Provided in the comfort and familiarity of your own home, home care includes a wide range of medical and non-medical services for many different types of people. Home care can greatly improve your quality of life by helping you to reach your highest potential and return you to activities you previously enjoyed.
When is home care appropriate?
Regardless of age, home care might be right if you:
•Have been paralyzed, confined to a wheelchair or require crutches to walk due to a stroke
•Require assistance to leave home due to blindness or dementia
•Are returning from the hospital and your activities have been restricted by your physician and you need wound care, IV therapy or some other skilled nursing care
•Are a newly diagnosed diabetic who needs teaching to manage the disease
•Have a psychiatric diagnosis and are determined to be psychiatrically home-bound
•Require continuous care following a catastrophic event such as a car accident or work-related injury
•Various other conditions qualify, please request a consult.
If you or a loved one answer yes to any of these questions, home care might be appropriate.
•Are you unable to readily leave your home due to safety/fall concerns?
•Is walking becoming more difficult? Have you fallen within the last three months?
•Does depression keep you from going out and enjoying life?
•Has your quality of life suffered because of an illness or medical condition?
•Do you need help managing your illness or medical condition?
•Do you have difficulty understanding which medications you should be taking and why?
Home Care Services - Skilled Home Healthcare
Skilled Home Healthcare is medically-focused care which is covered by Medicare and other types of health insurance. The patient must meet certain eligibility criteria. Services can include both medical and non-medical assistance, like bathing and dressing. Typically the visits are intermittent and the duration of services provided is short-term. Non-medical services alone are not covered.
A person may be eligible for skilled home healthcare services if they are home-bound and meet some of the following eligibility criteria:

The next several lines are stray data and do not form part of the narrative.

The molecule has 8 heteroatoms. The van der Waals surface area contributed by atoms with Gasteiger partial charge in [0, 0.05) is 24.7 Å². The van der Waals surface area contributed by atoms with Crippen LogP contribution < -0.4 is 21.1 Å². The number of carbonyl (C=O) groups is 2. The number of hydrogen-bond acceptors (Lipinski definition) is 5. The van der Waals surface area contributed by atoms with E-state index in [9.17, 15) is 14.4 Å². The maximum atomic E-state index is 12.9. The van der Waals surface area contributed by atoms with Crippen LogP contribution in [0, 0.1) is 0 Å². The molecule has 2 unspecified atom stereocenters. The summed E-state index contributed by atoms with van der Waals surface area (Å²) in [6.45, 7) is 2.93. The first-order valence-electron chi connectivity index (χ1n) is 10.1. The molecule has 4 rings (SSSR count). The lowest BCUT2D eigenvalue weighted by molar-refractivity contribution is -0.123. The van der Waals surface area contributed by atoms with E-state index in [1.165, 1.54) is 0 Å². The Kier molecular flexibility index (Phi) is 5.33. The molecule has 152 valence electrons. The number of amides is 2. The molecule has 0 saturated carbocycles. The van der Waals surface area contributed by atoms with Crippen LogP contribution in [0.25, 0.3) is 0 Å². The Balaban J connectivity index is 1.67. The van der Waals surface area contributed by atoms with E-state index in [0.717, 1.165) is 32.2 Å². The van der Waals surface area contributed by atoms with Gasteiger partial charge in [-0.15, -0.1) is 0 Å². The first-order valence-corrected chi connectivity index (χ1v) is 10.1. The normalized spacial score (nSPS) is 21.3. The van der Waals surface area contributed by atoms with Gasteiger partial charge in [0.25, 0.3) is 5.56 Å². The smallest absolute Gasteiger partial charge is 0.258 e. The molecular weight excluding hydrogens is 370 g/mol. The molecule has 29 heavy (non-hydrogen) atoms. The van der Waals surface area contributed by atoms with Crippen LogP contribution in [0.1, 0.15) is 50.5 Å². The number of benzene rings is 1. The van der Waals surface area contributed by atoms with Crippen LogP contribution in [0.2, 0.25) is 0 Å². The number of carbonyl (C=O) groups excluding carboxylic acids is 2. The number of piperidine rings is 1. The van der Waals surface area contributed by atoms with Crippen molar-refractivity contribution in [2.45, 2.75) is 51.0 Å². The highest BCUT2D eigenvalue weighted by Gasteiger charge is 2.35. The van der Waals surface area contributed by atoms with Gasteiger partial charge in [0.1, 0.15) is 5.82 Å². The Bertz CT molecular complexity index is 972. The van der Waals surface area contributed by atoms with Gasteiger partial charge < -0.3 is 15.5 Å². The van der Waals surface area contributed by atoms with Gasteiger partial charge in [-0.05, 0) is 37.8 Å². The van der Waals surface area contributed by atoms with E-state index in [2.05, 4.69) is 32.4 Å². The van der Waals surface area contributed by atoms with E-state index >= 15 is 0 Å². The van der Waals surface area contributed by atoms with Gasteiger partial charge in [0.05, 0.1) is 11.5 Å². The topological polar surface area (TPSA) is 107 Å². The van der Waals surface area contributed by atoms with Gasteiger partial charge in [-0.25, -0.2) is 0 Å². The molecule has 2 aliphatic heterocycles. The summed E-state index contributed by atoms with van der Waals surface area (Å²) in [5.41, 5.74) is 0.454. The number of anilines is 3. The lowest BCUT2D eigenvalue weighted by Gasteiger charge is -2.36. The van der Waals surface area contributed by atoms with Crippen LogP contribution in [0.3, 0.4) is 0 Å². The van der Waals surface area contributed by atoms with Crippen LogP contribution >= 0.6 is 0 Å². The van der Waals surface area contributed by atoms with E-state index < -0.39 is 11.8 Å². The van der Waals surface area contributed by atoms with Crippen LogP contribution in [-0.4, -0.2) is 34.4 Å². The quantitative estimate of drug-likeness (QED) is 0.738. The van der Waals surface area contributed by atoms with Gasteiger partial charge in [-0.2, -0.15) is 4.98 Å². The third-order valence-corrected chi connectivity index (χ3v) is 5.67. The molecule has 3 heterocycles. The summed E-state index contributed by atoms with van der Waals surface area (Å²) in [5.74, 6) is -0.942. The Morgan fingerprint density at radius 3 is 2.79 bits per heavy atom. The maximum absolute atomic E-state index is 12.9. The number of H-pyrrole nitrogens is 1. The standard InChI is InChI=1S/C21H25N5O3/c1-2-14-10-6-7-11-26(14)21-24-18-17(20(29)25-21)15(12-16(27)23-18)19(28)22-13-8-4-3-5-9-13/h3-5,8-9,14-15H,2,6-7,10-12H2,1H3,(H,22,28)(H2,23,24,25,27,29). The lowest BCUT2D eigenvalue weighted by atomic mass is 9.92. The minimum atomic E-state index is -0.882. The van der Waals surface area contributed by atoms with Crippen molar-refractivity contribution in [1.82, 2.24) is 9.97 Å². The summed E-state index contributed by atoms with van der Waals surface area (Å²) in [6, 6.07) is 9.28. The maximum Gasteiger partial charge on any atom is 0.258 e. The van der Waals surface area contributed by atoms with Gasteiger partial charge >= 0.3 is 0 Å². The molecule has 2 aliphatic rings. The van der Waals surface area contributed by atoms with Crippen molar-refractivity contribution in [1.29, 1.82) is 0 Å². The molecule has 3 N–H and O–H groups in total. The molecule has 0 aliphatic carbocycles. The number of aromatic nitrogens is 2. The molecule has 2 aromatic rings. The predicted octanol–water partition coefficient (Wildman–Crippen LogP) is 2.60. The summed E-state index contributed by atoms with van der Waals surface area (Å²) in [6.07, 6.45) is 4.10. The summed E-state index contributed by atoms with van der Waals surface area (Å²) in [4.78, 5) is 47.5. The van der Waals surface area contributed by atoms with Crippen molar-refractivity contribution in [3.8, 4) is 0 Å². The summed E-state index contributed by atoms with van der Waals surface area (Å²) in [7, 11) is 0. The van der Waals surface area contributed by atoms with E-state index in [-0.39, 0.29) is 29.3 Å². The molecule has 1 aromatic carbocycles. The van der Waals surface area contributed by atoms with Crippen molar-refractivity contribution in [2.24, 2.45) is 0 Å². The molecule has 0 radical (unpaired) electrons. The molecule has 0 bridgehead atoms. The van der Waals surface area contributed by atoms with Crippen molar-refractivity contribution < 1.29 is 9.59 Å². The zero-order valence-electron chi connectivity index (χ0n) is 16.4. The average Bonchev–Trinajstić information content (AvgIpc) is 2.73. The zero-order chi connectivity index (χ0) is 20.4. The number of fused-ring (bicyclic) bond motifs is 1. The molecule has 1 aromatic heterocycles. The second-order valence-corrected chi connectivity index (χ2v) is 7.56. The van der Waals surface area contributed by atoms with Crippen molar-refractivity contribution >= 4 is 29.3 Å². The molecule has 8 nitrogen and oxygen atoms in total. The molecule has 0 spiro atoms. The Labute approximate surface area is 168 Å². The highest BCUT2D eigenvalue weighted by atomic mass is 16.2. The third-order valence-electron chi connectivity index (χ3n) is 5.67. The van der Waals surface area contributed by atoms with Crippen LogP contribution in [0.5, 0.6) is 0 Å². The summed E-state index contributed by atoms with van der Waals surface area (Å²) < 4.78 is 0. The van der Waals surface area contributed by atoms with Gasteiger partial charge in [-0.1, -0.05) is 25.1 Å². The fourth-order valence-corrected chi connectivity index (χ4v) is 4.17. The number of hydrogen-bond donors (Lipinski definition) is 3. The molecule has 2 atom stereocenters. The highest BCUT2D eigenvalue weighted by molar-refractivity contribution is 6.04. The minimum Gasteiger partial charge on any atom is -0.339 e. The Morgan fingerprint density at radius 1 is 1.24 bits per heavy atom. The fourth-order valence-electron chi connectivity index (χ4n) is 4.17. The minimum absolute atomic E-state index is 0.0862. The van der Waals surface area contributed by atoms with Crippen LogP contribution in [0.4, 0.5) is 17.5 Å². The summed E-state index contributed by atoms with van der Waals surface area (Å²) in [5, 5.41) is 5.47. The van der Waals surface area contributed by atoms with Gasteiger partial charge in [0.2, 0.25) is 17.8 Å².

Returned from hospital: A person who has just come home from the hospital or nursing home or who has had recent surgery, or who has had recent falls resulting in hospitalization.
Wounds: A person with a sore/wound that requires more than application of antibiotic ointment and a Band-Aid, or a wound that does not heal.
Medications: A person who has had recent medication changes, especially new medications or insulin.
Blood Pressure/Diabetes: A person who has blood pressure, or glucose readings that are unusually high or low, or are high or low all the time; a person who has blood sugar values that go up high or down low, or are high or low all the time, or has trouble with managing their diabetes.
•A person who has had a fall.
•A person with a new problem walking or getting dressed/ready for the day.
•A person with increased confusion/tiredness, inability to pay attention.
•Severe/genuine complaint of pain or discomfort.
•Severe loss of weight/appetite.
•Swelling, especially in the legs.
•Infections with or without prescription of antibiotics.
What is my doctor's role?
You should first consult with your physician to determine if you might need skilled home healthcare. The home health care provider you choose will then work in consultation with your doctor.
Who can request or make a home health referral?
Anyone can make a request for a home health evaluation. The patient, a family member, or your physician. However, you must have a doctor's order to receive most home health services.
What are my rights as a home healthcare patient?
According to federal law, home healthcare patients are free to choose which institution, agency or person will provide their home care services.